Other works to look out for: Paul Delvaux's "Le canapé bleu," est. $3.5-5 million; Max Ernst's "Leonora in the Morning Light," est. $3-5 million.


Work: Yves Klein – "FC 1 (Fire-Color 1)" (1961)
Estimate: $30-40 million
Importance: Klein completed this work using a blowtorch and models as "brushes" just a few weeks before his death in 1962. It features both his signature "International Klein Blue" color and anthropometric elements. Klein works are rare because he died so young (at the age of 34) and worked as an artist for only seven years. If it hammers down within estimates it will be a record for the artist at auction and put Klein in the top-tier of blue-chip contemporary artists price-wise. The auction house claims that it is the most important work by Klein ever to be offered at auction, although ARTINFO has no third-party sourcing to back that up.

Work: Mark Rothko – "Orange, Red, Yellow" (1961)
Estimate: $35-45 million
Importance: Christie's announced this work would be sold at the post-war and contemporary sale as part of the David Pincus collection, which includes a bevy of important Abstract Expressionist works by the likes of Rothko, Willem de Kooning, Jackson Pollock, Barnett Newman, and a rare Clyfford Still. In this work, blocks of red, orange, and yellow seem to float above a brown background in the artist's signature style. Quality Rothkos can go for high-eight figures (one from the collection of David Rockefeller sold for over $70 million in 2007), so it is not terribly surprising to see the auction house estimating around $40 million.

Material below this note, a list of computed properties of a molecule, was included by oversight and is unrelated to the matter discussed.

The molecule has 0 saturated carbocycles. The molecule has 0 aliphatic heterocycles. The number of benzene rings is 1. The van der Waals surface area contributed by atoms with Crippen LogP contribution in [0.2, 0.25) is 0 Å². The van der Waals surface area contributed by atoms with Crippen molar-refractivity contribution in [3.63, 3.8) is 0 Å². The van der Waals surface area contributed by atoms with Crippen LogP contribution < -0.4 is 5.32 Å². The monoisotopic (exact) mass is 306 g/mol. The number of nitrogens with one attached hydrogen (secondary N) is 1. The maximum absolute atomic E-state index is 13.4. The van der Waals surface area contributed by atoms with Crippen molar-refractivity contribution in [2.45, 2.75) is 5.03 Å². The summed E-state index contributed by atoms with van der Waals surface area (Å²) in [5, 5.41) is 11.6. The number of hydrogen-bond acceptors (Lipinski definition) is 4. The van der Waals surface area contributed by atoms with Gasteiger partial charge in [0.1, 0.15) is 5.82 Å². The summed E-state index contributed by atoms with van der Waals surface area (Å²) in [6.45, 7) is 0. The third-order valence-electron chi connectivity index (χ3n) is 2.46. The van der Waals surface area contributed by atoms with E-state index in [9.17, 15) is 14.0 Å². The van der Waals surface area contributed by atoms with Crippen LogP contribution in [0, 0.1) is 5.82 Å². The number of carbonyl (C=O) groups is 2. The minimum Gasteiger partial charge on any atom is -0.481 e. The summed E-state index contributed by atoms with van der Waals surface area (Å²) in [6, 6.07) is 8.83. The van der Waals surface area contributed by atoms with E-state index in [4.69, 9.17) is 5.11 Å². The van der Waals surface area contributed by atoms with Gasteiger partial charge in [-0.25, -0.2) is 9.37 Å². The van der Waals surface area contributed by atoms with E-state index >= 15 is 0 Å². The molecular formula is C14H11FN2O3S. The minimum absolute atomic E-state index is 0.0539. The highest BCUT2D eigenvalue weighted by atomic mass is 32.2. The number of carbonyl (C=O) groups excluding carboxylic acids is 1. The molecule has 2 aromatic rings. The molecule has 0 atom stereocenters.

Other works to look out for: Pollock's "No. 28, 1951," est. $20-30 million; Newman's "Onement V" (1952), est. $10-15 million, and de Kooning's "Untitled I" (1980), est. $9-12 million.


Work: Roy Lichtenstein – "Sleeping Girl" (1964)
Estimate: $30-40 million
Importance: After Lichtenstein's "I Can See the Whole Room... And There's Nobody In It!" (1961) fetched $43 million last November, work by the pop artist featuring his iconic cartoon-like characters are likely to be in high demand. While this pieces does not have one of Lichtenstein's signature speech bubbles, it has been off the market almost 50 years, since 1964, and is one of the highest-quality works done by the artist in his series of single-figure works featuring blonde women.

Work: Andy Warhol – "Double Elvis" (1963)
Estimate: $30-50 million
Importance: The work was included in Warhol's dedicated Elvis show at Los Angeles's Ferus Gallery in 1963, a seminal moment in the Pop artist's career. The cowboy-like Elvis is a complement to Warhol's feminine and flirty Marilyns and Jackies. Nine of the 22 works created in the series are currently in museum collections, and this is the first to come to market since 1995.

Work: Francis Bacon – "Figure Writing Reflected In Mirror" (1977)
Estimate: $30-40 million
Importance: Just announced Thursday, this is one of the British painter's most iconic works. It was shown in 1977 at Galerie Claude Bernard in Paris alongside "Triptych" (1976), which was purchased by Russian billionaire Roman Abramovich for $86.3 million in 2008 — the record for most expensive contemporary work of art sold at auction. In the painting, a figure sits in his underwear at a desk, writing in front of a mirror with Bacon's signature dark palette and smudged paint.